• Check Point’s 2023 Mid-Year Security report discovered new ransomware groups are forming. In 2023, 48 groups breached over 2,200 victims.
  • Ransomware attacks are becoming more costly. Eleven percent of organizations paid ransoms of $1 million or more, an increase of 4% since 2020. Overall, the average ransom paid by organizations increased nearly five-fold to $812,360.
  • The majority of victims are opting to pay the ransom. Forty-six percent of organizations hit with ransomware paid the extortion, and 26% of organizations that used backups to restore their data also paid.
  • Organizations paid an average of $1.4 million to recover from a ransomware attack, and it took an average of one month to recover from the attack. Ninety percent of companies said the attack had disrupted their operations, with 86% of victims in the private sector saying they lost business or revenue due to the attack.

The risks of paying the ransom

Let’s say your organization was hit with ransomware, and you don’t have insurance.

Should you pay the ransom?

Here are several risks to consider.

First, there is no guarantee that the threat actors will give you the decryption key and release your data.

Second, paying the ransom can encourage more ransomware attacks, especially if the threat actors know that you will meet their demands.

Third, the attackers may be familiar with your business and systems, incentivizing them to attack again. In one case, a company that fell victim to a ransomware attack paid millions to decrypt their data but fell victim to the same hackers in just a couple weeks after failing to identify the root cause of the attack.

Fourth, you could face criminal liability. Always consult with your legal counsel before taking any actions. For example, according to the UK Terrorism Act of 2000, it is an offense for any person to pay a ransom if there is reasonable cause to suspect that the money will be used for the purposes of terrorism.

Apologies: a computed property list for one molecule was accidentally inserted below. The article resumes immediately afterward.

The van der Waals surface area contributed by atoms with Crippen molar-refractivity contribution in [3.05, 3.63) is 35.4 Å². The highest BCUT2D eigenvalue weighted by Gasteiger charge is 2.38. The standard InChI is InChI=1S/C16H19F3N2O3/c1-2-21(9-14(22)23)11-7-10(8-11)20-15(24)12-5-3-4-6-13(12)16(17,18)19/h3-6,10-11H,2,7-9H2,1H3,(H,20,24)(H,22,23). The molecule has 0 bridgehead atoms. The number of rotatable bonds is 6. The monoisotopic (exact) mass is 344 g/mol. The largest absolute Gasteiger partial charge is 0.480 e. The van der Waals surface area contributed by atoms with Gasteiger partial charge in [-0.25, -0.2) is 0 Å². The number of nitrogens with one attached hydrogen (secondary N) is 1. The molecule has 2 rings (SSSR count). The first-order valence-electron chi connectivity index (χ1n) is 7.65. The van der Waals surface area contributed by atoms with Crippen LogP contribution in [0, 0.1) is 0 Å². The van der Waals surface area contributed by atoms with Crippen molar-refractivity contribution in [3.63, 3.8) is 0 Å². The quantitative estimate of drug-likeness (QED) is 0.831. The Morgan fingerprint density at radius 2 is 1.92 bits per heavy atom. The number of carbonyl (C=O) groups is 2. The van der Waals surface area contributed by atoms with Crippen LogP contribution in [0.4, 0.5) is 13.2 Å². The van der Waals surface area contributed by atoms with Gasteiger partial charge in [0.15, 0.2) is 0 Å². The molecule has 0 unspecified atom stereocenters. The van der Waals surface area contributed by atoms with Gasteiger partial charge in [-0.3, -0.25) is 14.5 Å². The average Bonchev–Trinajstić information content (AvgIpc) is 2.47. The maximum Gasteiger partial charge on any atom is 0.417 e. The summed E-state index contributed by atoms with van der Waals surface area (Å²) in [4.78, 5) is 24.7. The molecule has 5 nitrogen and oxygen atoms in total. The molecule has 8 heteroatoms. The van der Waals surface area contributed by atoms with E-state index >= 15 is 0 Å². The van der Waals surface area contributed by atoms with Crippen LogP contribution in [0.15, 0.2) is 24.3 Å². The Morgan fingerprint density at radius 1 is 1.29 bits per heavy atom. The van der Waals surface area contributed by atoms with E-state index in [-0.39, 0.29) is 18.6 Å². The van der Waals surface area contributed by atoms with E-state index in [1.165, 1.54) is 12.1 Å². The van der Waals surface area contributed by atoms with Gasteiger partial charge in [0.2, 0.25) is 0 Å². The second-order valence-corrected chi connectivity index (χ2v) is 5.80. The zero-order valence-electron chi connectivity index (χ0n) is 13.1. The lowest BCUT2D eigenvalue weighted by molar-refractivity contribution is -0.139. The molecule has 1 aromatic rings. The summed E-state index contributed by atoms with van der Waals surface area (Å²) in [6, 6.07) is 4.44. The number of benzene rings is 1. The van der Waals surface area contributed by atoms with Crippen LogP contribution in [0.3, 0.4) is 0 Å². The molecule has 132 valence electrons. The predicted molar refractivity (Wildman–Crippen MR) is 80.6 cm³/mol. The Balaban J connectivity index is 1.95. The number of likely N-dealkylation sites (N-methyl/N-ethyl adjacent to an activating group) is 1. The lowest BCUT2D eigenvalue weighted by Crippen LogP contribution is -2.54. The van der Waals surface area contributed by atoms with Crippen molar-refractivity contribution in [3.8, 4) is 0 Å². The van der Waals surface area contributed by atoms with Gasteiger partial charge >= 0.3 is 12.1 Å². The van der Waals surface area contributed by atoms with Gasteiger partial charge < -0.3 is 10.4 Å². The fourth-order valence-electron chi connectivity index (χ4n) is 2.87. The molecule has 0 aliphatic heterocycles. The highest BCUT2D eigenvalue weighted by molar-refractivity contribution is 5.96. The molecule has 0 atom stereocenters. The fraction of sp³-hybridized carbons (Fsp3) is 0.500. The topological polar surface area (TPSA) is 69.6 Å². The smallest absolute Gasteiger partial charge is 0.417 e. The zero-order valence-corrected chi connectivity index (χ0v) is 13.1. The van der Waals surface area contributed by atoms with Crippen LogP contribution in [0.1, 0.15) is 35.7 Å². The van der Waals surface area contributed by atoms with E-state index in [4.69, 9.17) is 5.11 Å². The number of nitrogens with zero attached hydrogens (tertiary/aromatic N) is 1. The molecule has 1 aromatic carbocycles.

Fifth, last year, the U.S. Congress signed the Cyber Incident Reporting for Critical Infrastructure Act (CIRCIA) into law. This law brings increased visibility to the scope and severity of ransomware attacks and payments. CIRCIA imposes reporting requirements on “covered entities” in the event of a ransomware payment.  Covered entities are defined in the Presidential Policy Directive 21, referring to 16 critical infrastructure industries. If a covered entity makes a ransom payment after suffering a ransomware attack, the entity must report the payment to CISA in under 24 hours after the payment is made. Such knowledge allows CISA to inform the public of large scale cyber attacks in an effort to prevent potentially imminent cyber attacks. This law is consistent with the government’s views against paying the ransom because of concerns that it will further incentivize threat actors.


In conclusion, the ransomware landscape has changed, for better or for worse. With ransom payments and attacks on the rise, companies are advised to look into cyber security insurance as a last line of defense for the worst case scenario.

However, to prevent things from ever getting to that point, it would be wise to invest in ransomware prevention tools.

Do it now — or do it with your hair on fire, spending triple or more in unplanned expenses of the amount after a hack while suffering business downtime, loss of proprietary or customer information and a deathblow to your reputation.  It’s time to get your tools in place for prevention and eliminate the ransomware gangs and their illicit ecosystem.

For more cyber security insights from Pete Nicoletti, see’s past coverage. Lastly, to receive more cutting-edge cyber security news, best practices and analyses, please sign up for the newsletter.